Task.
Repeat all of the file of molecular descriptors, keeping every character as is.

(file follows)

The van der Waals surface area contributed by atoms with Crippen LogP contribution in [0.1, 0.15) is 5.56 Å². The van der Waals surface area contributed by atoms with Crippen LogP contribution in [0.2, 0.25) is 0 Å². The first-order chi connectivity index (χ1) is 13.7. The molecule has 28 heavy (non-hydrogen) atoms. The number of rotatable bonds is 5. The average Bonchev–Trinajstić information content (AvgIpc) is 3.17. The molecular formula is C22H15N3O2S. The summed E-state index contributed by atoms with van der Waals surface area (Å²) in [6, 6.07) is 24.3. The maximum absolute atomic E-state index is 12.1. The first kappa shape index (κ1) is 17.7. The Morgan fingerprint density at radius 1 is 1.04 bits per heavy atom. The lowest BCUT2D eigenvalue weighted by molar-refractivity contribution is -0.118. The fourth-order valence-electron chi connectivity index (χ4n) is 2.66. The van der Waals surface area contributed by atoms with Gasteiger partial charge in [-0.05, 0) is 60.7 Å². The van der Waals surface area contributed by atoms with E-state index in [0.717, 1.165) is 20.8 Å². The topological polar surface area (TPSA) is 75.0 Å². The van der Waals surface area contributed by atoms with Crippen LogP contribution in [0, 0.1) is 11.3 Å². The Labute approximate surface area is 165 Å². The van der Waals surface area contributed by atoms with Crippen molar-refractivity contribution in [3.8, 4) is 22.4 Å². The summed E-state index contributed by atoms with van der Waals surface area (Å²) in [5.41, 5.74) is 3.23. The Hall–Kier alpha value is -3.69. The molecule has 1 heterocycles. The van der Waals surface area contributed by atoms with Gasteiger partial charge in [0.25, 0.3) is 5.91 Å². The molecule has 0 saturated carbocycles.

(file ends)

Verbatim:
The van der Waals surface area contributed by atoms with Crippen LogP contribution in [0.1, 0.15) is 5.56 Å². The van der Waals surface area contributed by atoms with Crippen LogP contribution in [0.2, 0.25) is 0 Å². The first-order chi connectivity index (χ1) is 13.7. The molecule has 28 heavy (non-hydrogen) atoms. The number of rotatable bonds is 5. The average Bonchev–Trinajstić information content (AvgIpc) is 3.17. The molecular formula is C22H15N3O2S. The summed E-state index contributed by atoms with van der Waals surface area (Å²) in [6, 6.07) is 24.3. The maximum absolute atomic E-state index is 12.1. The first kappa shape index (κ1) is 17.7. The Morgan fingerprint density at radius 1 is 1.04 bits per heavy atom. The lowest BCUT2D eigenvalue weighted by molar-refractivity contribution is -0.118. The fourth-order valence-electron chi connectivity index (χ4n) is 2.66. The van der Waals surface area contributed by atoms with Gasteiger partial charge in [-0.05, 0) is 60.7 Å². The van der Waals surface area contributed by atoms with E-state index in [0.717, 1.165) is 20.8 Å². The topological polar surface area (TPSA) is 75.0 Å². The van der Waals surface area contributed by atoms with Crippen LogP contribution in [0, 0.1) is 11.3 Å². The Labute approximate surface area is 165 Å². The van der Waals surface area contributed by atoms with Crippen molar-refractivity contribution in [3.8, 4) is 22.4 Å². The summed E-state index contributed by atoms with van der Waals surface area (Å²) in [5.41, 5.74) is 3.23. The Hall–Kier alpha value is -3.69. The molecule has 1 heterocycles. The van der Waals surface area contributed by atoms with Gasteiger partial charge in [0.25, 0.3) is 5.91 Å². The molecule has 0 saturated carbocycles.